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This site is dedicated to scientific community working on ALS. Our aim is to optimize researchers time and efforts by providing updated, well organized information on novel findings, available resources and research support.
AriSLA - The Foundation for research on ALS - has been set up to make ALS research investments more effective and efficient, to speed up the clinical research impact e and to provide patients with better care, improved conditions and life expectancy. Its aim is to boost Italian excellencies in basic, clinical and technological research. The Foundation founders are Fondazione Cariplo, Fondazione Telethon, Fondazione Vialli and Mauro and AISLA.

 

 

From Houston, a new hope to slow down the progression of ALS. The study is made by Prof. Appel, member of AriSLA advisory Board and invited speaker of the next Focus on ALS

New findings to counter ALS thanks to the results obtained from recent research conducted at the Houston Methodist Neurological Institute. The study, in fact, laid the basis for a more in-depth study with a new immunotherapy, which proved to be safe for the 3 ALS patients involved, and also found that it is possible to slow down the progression of the disease.

 

 

 

Published on Neuroimmunology & Neuroinflammation, the official journal of the American Academy of Neurology, the research is signed by the team of Professor Stanley Appel, professor of neurology and co-director of the Houston Methodist Neurological Institute, and member of the AriSLA Foundation Advisory Board.

Professor Appel explains "Our preclinical data had documented that mSOD1 ALS mice crossed with mice lacking CD4 lymphocytes had markedly shortened survival; transplants of Tregs significantly prolonged survival. In ALS patients we found Tregs to be dysfunctional, with impaired suppression of both T effector lymphocytes and pro-inflammatory macrophages, and lower levels of Tregs were associated with increased mortality. Expansion of the dysfunctional Tregs ex vivo restored their suppressive functions, and prompted our study of autologous infusions of expanded Tregs in 3 ALS patients at early stages (4 doses over 2 months) and later stages (4 doses over 4 months) of disease. These infusions were safe and well tolerated in all 3 subjects in both phases of disease. During the treatment period the disease progressed at a slower rate in all patients, and measures of maximal inspiratory pressure stabilized. However, during the several months between the early and late sets of Treg infusions and following the 2nd set of infusions, significant clinical progression was noted; the clinical benefit of Treg infusions did not last. The major limitation is that only 3 ALS patients were studied, and the trial did not control for a placebo effect. Nevertheless throughout the clinical course, disease progression correlated with ex vivo measurements of Treg suppressive function."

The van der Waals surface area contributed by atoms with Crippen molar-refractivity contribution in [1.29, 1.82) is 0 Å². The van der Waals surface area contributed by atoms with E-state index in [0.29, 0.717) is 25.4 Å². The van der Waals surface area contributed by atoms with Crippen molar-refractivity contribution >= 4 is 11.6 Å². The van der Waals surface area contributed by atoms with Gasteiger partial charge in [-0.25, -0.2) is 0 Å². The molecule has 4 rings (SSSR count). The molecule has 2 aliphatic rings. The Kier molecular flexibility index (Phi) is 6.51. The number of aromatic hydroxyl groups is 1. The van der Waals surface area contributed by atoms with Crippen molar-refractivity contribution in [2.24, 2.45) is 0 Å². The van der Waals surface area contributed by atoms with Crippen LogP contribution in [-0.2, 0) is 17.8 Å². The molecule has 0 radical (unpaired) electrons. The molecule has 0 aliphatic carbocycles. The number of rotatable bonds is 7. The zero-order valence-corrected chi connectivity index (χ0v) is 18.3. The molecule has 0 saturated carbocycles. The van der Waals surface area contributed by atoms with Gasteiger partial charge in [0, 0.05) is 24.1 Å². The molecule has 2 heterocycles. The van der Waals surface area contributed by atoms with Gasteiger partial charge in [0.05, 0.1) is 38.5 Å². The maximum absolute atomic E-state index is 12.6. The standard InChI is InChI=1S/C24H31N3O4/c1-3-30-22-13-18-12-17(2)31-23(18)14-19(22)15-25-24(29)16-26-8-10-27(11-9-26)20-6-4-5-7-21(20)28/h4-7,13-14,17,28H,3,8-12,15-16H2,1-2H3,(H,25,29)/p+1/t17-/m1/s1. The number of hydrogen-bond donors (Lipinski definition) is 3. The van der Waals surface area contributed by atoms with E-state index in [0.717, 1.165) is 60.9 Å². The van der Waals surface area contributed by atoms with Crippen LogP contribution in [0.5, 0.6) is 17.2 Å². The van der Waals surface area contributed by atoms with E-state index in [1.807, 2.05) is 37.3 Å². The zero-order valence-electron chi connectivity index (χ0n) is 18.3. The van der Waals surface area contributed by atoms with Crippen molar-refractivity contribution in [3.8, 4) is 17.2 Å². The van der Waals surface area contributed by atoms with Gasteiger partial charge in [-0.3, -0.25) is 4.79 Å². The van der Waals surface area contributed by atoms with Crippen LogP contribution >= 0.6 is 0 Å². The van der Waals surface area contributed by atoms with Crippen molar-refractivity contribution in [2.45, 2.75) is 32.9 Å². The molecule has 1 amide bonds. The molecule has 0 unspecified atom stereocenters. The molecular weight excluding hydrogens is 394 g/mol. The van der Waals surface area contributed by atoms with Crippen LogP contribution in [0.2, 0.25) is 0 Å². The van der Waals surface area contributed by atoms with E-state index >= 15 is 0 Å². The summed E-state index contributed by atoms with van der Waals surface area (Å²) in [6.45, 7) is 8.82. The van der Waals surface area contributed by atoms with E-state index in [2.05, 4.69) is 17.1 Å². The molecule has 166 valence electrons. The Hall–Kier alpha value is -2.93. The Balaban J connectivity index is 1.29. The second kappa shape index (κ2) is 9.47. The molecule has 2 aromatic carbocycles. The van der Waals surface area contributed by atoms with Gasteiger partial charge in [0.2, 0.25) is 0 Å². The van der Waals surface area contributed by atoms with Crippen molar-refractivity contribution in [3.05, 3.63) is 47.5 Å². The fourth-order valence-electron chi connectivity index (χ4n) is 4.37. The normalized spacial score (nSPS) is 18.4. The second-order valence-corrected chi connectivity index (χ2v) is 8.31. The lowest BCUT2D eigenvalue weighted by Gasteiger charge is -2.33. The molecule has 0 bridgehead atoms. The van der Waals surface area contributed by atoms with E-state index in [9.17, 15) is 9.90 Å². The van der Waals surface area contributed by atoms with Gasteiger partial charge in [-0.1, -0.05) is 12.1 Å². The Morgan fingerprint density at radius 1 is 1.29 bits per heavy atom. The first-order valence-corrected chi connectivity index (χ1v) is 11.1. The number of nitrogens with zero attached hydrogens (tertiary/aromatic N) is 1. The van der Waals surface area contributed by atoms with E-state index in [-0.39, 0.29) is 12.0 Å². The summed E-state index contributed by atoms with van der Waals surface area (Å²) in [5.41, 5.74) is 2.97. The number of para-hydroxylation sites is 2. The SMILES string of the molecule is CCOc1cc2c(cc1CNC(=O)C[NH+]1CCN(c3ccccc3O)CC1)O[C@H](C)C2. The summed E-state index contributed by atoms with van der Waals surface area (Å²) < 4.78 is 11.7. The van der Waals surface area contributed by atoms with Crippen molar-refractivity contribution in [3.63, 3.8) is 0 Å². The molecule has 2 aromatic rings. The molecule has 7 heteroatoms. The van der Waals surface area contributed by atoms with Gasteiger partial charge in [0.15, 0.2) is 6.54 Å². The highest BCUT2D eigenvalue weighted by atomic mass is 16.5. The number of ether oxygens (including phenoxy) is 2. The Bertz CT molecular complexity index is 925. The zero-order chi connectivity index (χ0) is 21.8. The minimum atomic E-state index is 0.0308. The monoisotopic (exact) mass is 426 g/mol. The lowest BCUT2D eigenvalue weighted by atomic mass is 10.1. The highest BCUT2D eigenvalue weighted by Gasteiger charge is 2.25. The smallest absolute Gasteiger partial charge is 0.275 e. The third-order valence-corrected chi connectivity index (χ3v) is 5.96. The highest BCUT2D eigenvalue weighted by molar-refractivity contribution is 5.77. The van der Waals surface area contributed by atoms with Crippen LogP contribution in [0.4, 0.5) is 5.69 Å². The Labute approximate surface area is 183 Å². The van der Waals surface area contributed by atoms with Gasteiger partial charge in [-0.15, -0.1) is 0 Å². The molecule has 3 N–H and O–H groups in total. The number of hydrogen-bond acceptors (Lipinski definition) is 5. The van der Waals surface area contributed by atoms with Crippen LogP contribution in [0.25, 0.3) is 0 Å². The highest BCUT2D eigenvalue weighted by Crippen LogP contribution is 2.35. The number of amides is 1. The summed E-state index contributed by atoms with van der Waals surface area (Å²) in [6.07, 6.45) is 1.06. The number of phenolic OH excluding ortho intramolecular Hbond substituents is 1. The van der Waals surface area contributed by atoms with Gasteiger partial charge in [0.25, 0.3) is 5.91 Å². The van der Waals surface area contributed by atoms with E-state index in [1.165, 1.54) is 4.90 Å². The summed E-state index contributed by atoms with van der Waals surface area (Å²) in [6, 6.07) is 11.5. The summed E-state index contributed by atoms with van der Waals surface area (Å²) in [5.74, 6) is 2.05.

"Overall, our study showed it was safe to increase ALS patient Treg levels, and progression of ALS can be slowed. Our Phase 2 Treg infusion study scheduled to begin in the fall is to determine whether progression can be slowed for prolonged periods by repeated administrations of Tregs. Our goal is to give our patients hope for the future. We may not  cure a patient's disease, but we can make a difference."

The study was funded by ALS Association e ALS Finding a Cure.

Professor Appel has often presented his research at the conferences organized by AriSLA and, in particular, at the first National ALS Symposium, which took place in Naples in 2015 and was promoted by AISLA and Arisla.

In a few months Prof. Appel will be in Italy again as speaker of the 'Focus SLA', which will be held in Genoa on 27, 28 and 29 September and promoted by AISLA, AriSLA and MND - MOTOR NEURON DISEASES: Molecular and Cellular Basis of Vulnerability.

The 2018 scientific event, which will be open to all those wishing to deal with ALS experts, will present an update on the progress of the research, providing new hypotheses to indicate promising ways to treat the disease. Among the many topics there will be discussed the vulnerability of motor neurons with respect to genetic hereditary mutations, the key role played by the immune and inflammatory systems and the  role of muscles in the pathogenetic mechanisms that can influence the fate of the motor neuron.

For the full article http://nn.neurology.org/content/5/4/e465

 

 




     
     
     
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